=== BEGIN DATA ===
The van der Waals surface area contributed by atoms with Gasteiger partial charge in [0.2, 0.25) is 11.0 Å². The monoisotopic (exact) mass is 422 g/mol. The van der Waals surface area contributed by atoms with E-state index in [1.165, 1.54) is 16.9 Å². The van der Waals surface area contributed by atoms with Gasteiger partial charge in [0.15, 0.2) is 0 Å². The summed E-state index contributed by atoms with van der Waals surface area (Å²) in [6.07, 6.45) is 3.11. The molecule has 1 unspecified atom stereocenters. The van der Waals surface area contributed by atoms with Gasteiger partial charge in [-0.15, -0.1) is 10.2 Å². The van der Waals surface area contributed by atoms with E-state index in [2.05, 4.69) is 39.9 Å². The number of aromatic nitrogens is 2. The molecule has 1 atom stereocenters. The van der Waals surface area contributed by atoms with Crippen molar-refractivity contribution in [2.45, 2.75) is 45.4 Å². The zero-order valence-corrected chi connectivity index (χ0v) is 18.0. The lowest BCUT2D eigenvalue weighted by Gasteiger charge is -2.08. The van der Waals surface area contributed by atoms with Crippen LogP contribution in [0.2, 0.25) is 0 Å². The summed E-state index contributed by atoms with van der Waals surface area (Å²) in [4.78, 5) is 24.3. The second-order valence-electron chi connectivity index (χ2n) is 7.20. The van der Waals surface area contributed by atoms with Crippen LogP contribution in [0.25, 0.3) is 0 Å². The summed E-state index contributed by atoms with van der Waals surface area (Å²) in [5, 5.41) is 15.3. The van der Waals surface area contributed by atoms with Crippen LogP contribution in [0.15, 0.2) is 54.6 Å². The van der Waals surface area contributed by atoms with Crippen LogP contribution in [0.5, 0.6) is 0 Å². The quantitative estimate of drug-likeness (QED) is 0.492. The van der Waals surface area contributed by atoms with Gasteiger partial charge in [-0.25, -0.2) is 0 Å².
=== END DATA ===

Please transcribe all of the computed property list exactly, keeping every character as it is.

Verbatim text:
The van der Waals surface area contributed by atoms with Gasteiger partial charge in [0.2, 0.25) is 11.0 Å². The monoisotopic (exact) mass is 422 g/mol. The van der Waals surface area contributed by atoms with E-state index in [1.165, 1.54) is 16.9 Å². The van der Waals surface area contributed by atoms with Gasteiger partial charge in [0.15, 0.2) is 0 Å². The summed E-state index contributed by atoms with van der Waals surface area (Å²) in [6.07, 6.45) is 3.11. The molecule has 1 unspecified atom stereocenters. The van der Waals surface area contributed by atoms with Gasteiger partial charge in [-0.15, -0.1) is 10.2 Å². The van der Waals surface area contributed by atoms with E-state index in [2.05, 4.69) is 39.9 Å². The number of aromatic nitrogens is 2. The molecule has 1 atom stereocenters. The van der Waals surface area contributed by atoms with Crippen molar-refractivity contribution in [2.45, 2.75) is 45.4 Å². The zero-order valence-corrected chi connectivity index (χ0v) is 18.0. The lowest BCUT2D eigenvalue weighted by Gasteiger charge is -2.08. The van der Waals surface area contributed by atoms with Crippen LogP contribution in [0.2, 0.25) is 0 Å². The summed E-state index contributed by atoms with van der Waals surface area (Å²) in [4.78, 5) is 24.3. The second-order valence-electron chi connectivity index (χ2n) is 7.20. The van der Waals surface area contributed by atoms with Crippen LogP contribution in [0.25, 0.3) is 0 Å². The summed E-state index contributed by atoms with van der Waals surface area (Å²) in [5, 5.41) is 15.3. The van der Waals surface area contributed by atoms with Crippen LogP contribution in [0.15, 0.2) is 54.6 Å². The van der Waals surface area contributed by atoms with Crippen LogP contribution in [0.5, 0.6) is 0 Å². The quantitative estimate of drug-likeness (QED) is 0.492. The van der Waals surface area contributed by atoms with Gasteiger partial charge in [-0.25, -0.2) is 0 Å².